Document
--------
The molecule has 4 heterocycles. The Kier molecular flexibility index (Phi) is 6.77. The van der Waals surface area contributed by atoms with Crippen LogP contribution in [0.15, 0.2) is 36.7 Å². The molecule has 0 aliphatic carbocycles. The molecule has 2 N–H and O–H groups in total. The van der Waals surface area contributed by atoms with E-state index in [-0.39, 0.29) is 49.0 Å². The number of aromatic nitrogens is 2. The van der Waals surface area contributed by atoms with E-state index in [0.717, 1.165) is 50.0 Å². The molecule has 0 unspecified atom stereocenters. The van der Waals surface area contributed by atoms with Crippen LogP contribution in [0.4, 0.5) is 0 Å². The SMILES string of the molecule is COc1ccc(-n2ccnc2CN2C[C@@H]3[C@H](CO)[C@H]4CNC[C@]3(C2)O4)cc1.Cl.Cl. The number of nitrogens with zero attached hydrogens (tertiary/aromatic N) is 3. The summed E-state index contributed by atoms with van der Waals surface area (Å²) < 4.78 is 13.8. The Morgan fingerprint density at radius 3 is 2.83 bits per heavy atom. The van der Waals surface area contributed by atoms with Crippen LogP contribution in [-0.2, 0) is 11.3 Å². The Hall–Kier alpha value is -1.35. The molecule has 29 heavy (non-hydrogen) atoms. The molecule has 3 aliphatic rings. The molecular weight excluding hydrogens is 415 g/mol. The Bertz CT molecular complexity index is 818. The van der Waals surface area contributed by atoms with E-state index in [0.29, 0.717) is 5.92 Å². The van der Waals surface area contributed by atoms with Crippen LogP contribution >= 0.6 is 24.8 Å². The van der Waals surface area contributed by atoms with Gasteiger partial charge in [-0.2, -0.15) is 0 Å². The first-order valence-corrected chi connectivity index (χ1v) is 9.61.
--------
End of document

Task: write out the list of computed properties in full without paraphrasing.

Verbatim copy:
The molecule has 4 heterocycles. The Kier molecular flexibility index (Phi) is 6.77. The van der Waals surface area contributed by atoms with Crippen LogP contribution in [0.15, 0.2) is 36.7 Å². The molecule has 0 aliphatic carbocycles. The molecule has 2 N–H and O–H groups in total. The van der Waals surface area contributed by atoms with E-state index in [-0.39, 0.29) is 49.0 Å². The number of aromatic nitrogens is 2. The van der Waals surface area contributed by atoms with E-state index in [0.717, 1.165) is 50.0 Å². The molecule has 0 unspecified atom stereocenters. The van der Waals surface area contributed by atoms with Crippen LogP contribution in [0.4, 0.5) is 0 Å². The SMILES string of the molecule is COc1ccc(-n2ccnc2CN2C[C@@H]3[C@H](CO)[C@H]4CNC[C@]3(C2)O4)cc1.Cl.Cl. The number of nitrogens with zero attached hydrogens (tertiary/aromatic N) is 3. The summed E-state index contributed by atoms with van der Waals surface area (Å²) < 4.78 is 13.8. The Morgan fingerprint density at radius 3 is 2.83 bits per heavy atom. The van der Waals surface area contributed by atoms with Crippen LogP contribution in [-0.2, 0) is 11.3 Å². The Hall–Kier alpha value is -1.35. The molecule has 29 heavy (non-hydrogen) atoms. The molecule has 3 aliphatic rings. The molecular weight excluding hydrogens is 415 g/mol. The Bertz CT molecular complexity index is 818. The van der Waals surface area contributed by atoms with E-state index in [0.29, 0.717) is 5.92 Å². The van der Waals surface area contributed by atoms with Crippen LogP contribution >= 0.6 is 24.8 Å². The van der Waals surface area contributed by atoms with Gasteiger partial charge in [-0.2, -0.15) is 0 Å². The first-order valence-corrected chi connectivity index (χ1v) is 9.61.